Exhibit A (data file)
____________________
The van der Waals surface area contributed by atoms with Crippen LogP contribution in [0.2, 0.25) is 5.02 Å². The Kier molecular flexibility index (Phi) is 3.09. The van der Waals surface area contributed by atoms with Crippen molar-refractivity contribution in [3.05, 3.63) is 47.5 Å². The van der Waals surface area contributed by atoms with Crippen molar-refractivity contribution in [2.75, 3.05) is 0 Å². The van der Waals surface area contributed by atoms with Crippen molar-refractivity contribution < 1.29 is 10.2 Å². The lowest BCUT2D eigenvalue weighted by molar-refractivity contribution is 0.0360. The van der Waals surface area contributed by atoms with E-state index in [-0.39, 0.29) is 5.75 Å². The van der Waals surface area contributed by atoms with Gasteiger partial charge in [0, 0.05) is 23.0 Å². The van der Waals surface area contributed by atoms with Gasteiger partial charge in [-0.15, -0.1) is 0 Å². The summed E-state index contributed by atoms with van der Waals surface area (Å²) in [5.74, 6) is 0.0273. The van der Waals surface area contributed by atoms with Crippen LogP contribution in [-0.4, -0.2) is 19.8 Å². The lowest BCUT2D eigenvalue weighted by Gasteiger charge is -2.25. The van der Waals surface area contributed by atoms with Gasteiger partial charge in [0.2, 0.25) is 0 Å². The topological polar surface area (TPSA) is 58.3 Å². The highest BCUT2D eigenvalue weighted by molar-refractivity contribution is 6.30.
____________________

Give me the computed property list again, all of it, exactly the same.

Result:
The van der Waals surface area contributed by atoms with Crippen LogP contribution in [0.2, 0.25) is 5.02 Å². The Kier molecular flexibility index (Phi) is 3.09. The van der Waals surface area contributed by atoms with Crippen molar-refractivity contribution in [3.05, 3.63) is 47.5 Å². The van der Waals surface area contributed by atoms with Crippen molar-refractivity contribution in [2.75, 3.05) is 0 Å². The van der Waals surface area contributed by atoms with Crippen molar-refractivity contribution < 1.29 is 10.2 Å². The lowest BCUT2D eigenvalue weighted by molar-refractivity contribution is 0.0360. The van der Waals surface area contributed by atoms with E-state index in [-0.39, 0.29) is 5.75 Å². The van der Waals surface area contributed by atoms with Gasteiger partial charge in [0, 0.05) is 23.0 Å². The van der Waals surface area contributed by atoms with Gasteiger partial charge in [-0.15, -0.1) is 0 Å². The summed E-state index contributed by atoms with van der Waals surface area (Å²) in [5.74, 6) is 0.0273. The van der Waals surface area contributed by atoms with Crippen LogP contribution in [-0.4, -0.2) is 19.8 Å². The lowest BCUT2D eigenvalue weighted by Gasteiger charge is -2.25. The van der Waals surface area contributed by atoms with Gasteiger partial charge in [0.2, 0.25) is 0 Å². The topological polar surface area (TPSA) is 58.3 Å². The highest BCUT2D eigenvalue weighted by molar-refractivity contribution is 6.30.